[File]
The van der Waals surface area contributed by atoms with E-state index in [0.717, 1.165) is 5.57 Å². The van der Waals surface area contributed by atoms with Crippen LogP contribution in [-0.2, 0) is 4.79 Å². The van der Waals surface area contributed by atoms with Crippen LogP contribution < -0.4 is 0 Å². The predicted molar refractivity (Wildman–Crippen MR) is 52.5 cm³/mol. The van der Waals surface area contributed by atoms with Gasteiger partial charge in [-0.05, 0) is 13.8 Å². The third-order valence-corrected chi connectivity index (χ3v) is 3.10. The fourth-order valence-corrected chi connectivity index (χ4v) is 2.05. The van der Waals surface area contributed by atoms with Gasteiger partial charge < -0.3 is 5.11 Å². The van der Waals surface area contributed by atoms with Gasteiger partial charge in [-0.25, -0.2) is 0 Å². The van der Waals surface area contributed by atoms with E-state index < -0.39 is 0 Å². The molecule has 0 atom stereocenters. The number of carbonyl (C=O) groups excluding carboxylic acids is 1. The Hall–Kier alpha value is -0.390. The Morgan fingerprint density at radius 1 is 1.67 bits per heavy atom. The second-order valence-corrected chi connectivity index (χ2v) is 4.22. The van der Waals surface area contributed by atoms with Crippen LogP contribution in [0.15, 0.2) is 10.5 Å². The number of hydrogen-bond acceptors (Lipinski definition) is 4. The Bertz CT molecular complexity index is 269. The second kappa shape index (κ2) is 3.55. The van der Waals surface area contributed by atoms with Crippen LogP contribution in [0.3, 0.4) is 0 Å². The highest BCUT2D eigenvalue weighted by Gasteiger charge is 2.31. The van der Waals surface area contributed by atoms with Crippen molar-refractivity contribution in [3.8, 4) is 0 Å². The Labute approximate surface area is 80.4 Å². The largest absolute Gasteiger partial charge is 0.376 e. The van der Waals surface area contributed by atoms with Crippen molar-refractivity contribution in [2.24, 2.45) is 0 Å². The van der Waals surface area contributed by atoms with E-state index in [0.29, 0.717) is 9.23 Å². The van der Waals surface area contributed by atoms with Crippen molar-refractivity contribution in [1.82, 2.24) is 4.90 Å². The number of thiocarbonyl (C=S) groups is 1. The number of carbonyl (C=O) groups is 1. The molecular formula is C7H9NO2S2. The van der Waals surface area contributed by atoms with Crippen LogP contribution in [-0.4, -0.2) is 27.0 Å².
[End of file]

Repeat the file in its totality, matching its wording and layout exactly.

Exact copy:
The van der Waals surface area contributed by atoms with E-state index in [0.717, 1.165) is 5.57 Å². The van der Waals surface area contributed by atoms with Crippen LogP contribution in [-0.2, 0) is 4.79 Å². The van der Waals surface area contributed by atoms with Crippen LogP contribution < -0.4 is 0 Å². The predicted molar refractivity (Wildman–Crippen MR) is 52.5 cm³/mol. The van der Waals surface area contributed by atoms with Gasteiger partial charge in [-0.05, 0) is 13.8 Å². The third-order valence-corrected chi connectivity index (χ3v) is 3.10. The fourth-order valence-corrected chi connectivity index (χ4v) is 2.05. The van der Waals surface area contributed by atoms with Gasteiger partial charge < -0.3 is 5.11 Å². The van der Waals surface area contributed by atoms with Gasteiger partial charge in [-0.25, -0.2) is 0 Å². The van der Waals surface area contributed by atoms with E-state index < -0.39 is 0 Å². The molecule has 0 atom stereocenters. The number of carbonyl (C=O) groups excluding carboxylic acids is 1. The Hall–Kier alpha value is -0.390. The Morgan fingerprint density at radius 1 is 1.67 bits per heavy atom. The second-order valence-corrected chi connectivity index (χ2v) is 4.22. The van der Waals surface area contributed by atoms with Crippen LogP contribution in [0.15, 0.2) is 10.5 Å². The number of hydrogen-bond acceptors (Lipinski definition) is 4. The Bertz CT molecular complexity index is 269. The second kappa shape index (κ2) is 3.55. The van der Waals surface area contributed by atoms with Crippen LogP contribution in [0.3, 0.4) is 0 Å². The highest BCUT2D eigenvalue weighted by Gasteiger charge is 2.31. The van der Waals surface area contributed by atoms with Crippen molar-refractivity contribution in [3.8, 4) is 0 Å². The Labute approximate surface area is 80.4 Å². The largest absolute Gasteiger partial charge is 0.376 e. The van der Waals surface area contributed by atoms with Crippen molar-refractivity contribution in [2.24, 2.45) is 0 Å². The van der Waals surface area contributed by atoms with E-state index in [0.29, 0.717) is 9.23 Å². The van der Waals surface area contributed by atoms with Crippen molar-refractivity contribution in [1.82, 2.24) is 4.90 Å². The number of thiocarbonyl (C=S) groups is 1. The number of carbonyl (C=O) groups is 1. The molecular formula is C7H9NO2S2. The van der Waals surface area contributed by atoms with Crippen LogP contribution in [-0.4, -0.2) is 27.0 Å².